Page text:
Young diabetics have many personal struggles — and to make matters worse, they may also have trouble sleeping, which could make it harder to control blood sugar levels and compromise academic performance.
In a new study in the January issue of the journal Sleep, researchers tracked the sleep habits of 50 Type 1 diabetics who were between 10 and 16 years old. Their results revealed that compared to kids without diabetes, those with the disease spent more time in a lighter stage of sleep. In addition, nearly one-third of the diabetic youths had sleep apnea, which is associated with Type 2 diabetes (also known as adult-onset diabetes).
What’s more, sleep problems can lead to lower grades, poorer performance on state standardized tests, poor quality of life and abnormalities in daytime behavior.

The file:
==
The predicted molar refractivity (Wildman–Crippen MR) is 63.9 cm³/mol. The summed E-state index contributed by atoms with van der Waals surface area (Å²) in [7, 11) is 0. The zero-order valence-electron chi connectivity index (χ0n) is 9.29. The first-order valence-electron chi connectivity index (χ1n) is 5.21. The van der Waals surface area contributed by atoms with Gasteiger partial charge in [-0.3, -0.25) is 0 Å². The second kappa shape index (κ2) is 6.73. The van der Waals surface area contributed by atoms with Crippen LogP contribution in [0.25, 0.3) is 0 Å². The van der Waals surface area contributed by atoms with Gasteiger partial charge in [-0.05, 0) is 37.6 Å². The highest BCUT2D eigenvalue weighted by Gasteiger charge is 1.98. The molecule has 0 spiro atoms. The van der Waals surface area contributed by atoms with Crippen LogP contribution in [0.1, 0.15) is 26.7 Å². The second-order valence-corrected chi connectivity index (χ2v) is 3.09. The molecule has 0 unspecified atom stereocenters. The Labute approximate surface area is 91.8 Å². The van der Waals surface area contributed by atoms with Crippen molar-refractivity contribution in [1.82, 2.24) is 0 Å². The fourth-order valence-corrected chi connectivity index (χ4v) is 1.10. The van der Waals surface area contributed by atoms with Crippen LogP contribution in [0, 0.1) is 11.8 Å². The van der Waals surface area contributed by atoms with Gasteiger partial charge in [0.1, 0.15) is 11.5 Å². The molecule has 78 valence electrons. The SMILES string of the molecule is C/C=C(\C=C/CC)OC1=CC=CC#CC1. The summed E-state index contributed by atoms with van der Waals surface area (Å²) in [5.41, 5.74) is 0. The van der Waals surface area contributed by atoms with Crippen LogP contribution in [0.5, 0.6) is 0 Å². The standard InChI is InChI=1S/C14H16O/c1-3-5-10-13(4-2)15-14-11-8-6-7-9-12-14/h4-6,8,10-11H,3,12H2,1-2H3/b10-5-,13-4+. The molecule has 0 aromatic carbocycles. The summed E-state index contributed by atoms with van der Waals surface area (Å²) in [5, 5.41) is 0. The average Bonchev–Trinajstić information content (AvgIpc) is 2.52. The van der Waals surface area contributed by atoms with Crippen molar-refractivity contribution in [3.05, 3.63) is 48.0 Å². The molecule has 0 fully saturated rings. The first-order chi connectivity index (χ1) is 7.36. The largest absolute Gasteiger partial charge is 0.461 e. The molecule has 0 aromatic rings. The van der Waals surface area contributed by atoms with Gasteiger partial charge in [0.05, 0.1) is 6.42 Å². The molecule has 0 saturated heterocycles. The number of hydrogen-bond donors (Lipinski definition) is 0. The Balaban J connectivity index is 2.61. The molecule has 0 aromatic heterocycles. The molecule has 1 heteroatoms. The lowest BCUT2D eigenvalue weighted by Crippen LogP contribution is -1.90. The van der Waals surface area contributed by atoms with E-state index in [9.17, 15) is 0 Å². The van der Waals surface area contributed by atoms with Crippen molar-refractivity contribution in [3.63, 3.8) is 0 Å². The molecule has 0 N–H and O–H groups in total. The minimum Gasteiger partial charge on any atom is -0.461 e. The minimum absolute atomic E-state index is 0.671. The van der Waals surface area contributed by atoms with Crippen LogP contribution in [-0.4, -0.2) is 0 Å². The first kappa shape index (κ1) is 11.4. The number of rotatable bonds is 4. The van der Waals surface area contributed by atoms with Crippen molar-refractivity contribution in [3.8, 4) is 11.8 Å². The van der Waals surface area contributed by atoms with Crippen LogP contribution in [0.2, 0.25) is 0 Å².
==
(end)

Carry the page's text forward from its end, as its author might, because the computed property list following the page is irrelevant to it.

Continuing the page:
In an interview with TheCheckup, Michelle Perfect, PhD, the principal investigator in the study, said young diabetics may also suffer in academic settings because they often miss classtime to check glucose levels, leading to more absences than their peers, and that glucose irregularities can even contribute to difficulties with concentration, memory, and study skills.
“The most important thing is that doctors (endocrinologists) start asking families about the child’s sleep habits,” she said, “particularly since we found that not only glucose but also diabetes quality of life were associated with sleep disturbances.”
“On the upside,” Perfect added, “sleep is a potentially modifiable health behavior, so these kids could be helped by a qualified professional to get a better night’s sleep.”